All the walking left Stef with a bum knee. But we were finally done with Dublin, so we zipped over to Budget to pick up our car, a sexy little silver Toyota Yaris. Even with all the insurance and extra fees tacked on, it was still a pretty good deal. And it only took a few minutes before I was driving right-hand drive, manual transmission car on the left side of the road like a pro.

We packed up our stuff and flipped on my GPS, onto which I had downloaded maps for all of Europe just before coming out here. Thankfully, it recognized that we were indeed in Ireland. It directed us out of Dublin and onto the small country roads of County Wicklow.

The scenery is magnificent. Narrow roads take you past farms and fields filled with sheep. Glens are covered with velvety green grass and splotches of yellow gorse. Hills offer open views of the countryside. The air is filled with the smell of crisp freshness and the smoky goodness of cottage fireplaces. The rugged and varied terrain covered with sheep reminds me a lot of New Zealand.

Trees of Wicklow

Sheep of Wicklow

As you go on, the roads get narrower and bendier. Before you know it, you find yourself surrounded by the mountains and mushy soil of Sally Gap. Valleys filled with rocks and angry vegetation make me think of Scotland. I’ve never been there, but that’s how I imagine it looks. It’s no surprise that many scenes from Braveheart were filmed in this area.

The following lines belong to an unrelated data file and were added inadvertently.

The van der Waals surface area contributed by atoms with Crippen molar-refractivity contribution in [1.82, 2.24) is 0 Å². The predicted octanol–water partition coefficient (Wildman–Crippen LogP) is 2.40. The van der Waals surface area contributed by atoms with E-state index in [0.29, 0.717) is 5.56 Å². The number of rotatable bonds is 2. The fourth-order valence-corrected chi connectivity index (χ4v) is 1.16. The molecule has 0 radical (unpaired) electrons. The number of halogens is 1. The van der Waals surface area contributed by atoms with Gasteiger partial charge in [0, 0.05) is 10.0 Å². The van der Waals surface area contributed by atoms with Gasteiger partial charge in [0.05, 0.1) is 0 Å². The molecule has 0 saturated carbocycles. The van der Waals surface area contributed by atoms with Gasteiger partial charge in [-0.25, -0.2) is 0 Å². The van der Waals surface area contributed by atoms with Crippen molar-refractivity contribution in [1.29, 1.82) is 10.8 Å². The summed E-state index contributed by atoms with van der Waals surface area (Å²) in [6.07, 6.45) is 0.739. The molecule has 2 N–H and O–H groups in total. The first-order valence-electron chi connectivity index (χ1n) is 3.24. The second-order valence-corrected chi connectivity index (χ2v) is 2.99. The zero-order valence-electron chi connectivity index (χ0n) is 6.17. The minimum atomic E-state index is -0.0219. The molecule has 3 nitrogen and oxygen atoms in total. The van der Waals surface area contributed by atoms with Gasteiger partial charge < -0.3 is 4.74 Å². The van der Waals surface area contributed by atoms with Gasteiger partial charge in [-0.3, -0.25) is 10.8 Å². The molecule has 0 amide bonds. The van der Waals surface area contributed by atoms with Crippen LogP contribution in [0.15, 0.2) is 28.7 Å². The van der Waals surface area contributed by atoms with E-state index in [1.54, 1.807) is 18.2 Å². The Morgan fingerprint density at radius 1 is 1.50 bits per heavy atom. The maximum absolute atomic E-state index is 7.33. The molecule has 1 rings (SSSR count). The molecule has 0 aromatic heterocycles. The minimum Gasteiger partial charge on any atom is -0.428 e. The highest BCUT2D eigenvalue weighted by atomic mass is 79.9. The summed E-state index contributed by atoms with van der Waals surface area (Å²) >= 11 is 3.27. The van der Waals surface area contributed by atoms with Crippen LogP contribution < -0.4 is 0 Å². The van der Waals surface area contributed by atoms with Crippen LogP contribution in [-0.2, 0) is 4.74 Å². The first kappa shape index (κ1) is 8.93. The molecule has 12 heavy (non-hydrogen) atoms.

Stef Somewhere Near Glencree

Angry Clouds of Sally Gap

Valley in the Wicklow Mountains

Finally, we arrived at Glendalough (GLEN-duh-lock), ruins of a medieval monastery set alongside a couple of lakes and surrounded by mountains. The few intact structures were surrounded with hundreds of gravestones, some of them old and illegible and some of them more recent.

Monastic City of Glendalough

Leaning Gravestones

Thick gorse along the trail filled the air with the smell of buttery coconut. A walk through the forest along a trail dotted with dandelions took you to a sweeping view over the lakes. There was hardly anyone else there. A strangely magical place.

Grass of Glendalough

Glendalough Woodland

Stef & Jeff

Upper Lake

Back in the car, we continued through the hills, very easy to drive due to the 9pm sunsets and the lack of other cars. We’d sometimes drive for 10 or 20 minutes without seeing another car. Where are all the tourists? Do they all just stay in Dublin? Is it now the slow season for Irish tourism?

It was still light out when we came upon the wide-laned, curbed roads and strip malls of suburban Kilkenny. We finally pulled up to the Dunboy B&B, the place we had found on TripAdvisor and run by a very sweet woman named Helen and her husband Tony. It was getting late, so we grabbed a traditional Irish dinner at the last open restaurant in town. Stef had the bangers and mash, I had the lamb stew. Decent, but not fantastic. I’m finding Irish food to be a little bland overall, and every one of Stef’s meals has looked and tasted better than mine.